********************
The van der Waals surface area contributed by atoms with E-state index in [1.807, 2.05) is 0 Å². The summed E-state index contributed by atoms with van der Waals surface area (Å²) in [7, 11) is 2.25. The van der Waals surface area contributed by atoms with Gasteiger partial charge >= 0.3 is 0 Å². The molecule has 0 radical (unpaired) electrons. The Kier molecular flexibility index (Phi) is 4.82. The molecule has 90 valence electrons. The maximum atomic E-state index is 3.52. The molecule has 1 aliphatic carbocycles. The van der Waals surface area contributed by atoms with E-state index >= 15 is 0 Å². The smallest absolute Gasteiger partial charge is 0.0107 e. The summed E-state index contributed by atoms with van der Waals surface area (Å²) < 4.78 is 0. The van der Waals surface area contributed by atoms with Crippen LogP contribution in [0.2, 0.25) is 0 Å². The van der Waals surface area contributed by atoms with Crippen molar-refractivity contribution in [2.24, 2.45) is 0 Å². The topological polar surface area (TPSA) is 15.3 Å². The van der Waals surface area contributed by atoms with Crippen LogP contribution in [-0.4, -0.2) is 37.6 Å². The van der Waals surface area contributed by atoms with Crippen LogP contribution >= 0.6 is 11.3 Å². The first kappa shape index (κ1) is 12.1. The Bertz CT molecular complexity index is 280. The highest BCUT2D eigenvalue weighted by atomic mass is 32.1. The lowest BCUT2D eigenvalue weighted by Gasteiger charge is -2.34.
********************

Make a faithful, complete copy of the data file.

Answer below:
The van der Waals surface area contributed by atoms with E-state index in [1.807, 2.05) is 0 Å². The summed E-state index contributed by atoms with van der Waals surface area (Å²) in [7, 11) is 2.25. The van der Waals surface area contributed by atoms with Gasteiger partial charge >= 0.3 is 0 Å². The molecule has 0 radical (unpaired) electrons. The Kier molecular flexibility index (Phi) is 4.82. The molecule has 90 valence electrons. The maximum atomic E-state index is 3.52. The molecule has 1 aliphatic carbocycles. The van der Waals surface area contributed by atoms with E-state index >= 15 is 0 Å². The smallest absolute Gasteiger partial charge is 0.0107 e. The summed E-state index contributed by atoms with van der Waals surface area (Å²) < 4.78 is 0. The van der Waals surface area contributed by atoms with Crippen LogP contribution in [0.2, 0.25) is 0 Å². The van der Waals surface area contributed by atoms with Crippen molar-refractivity contribution in [2.24, 2.45) is 0 Å². The topological polar surface area (TPSA) is 15.3 Å². The van der Waals surface area contributed by atoms with Crippen LogP contribution in [-0.4, -0.2) is 37.6 Å². The van der Waals surface area contributed by atoms with Crippen LogP contribution >= 0.6 is 11.3 Å². The first kappa shape index (κ1) is 12.1. The Bertz CT molecular complexity index is 280. The highest BCUT2D eigenvalue weighted by atomic mass is 32.1. The lowest BCUT2D eigenvalue weighted by Gasteiger charge is -2.34.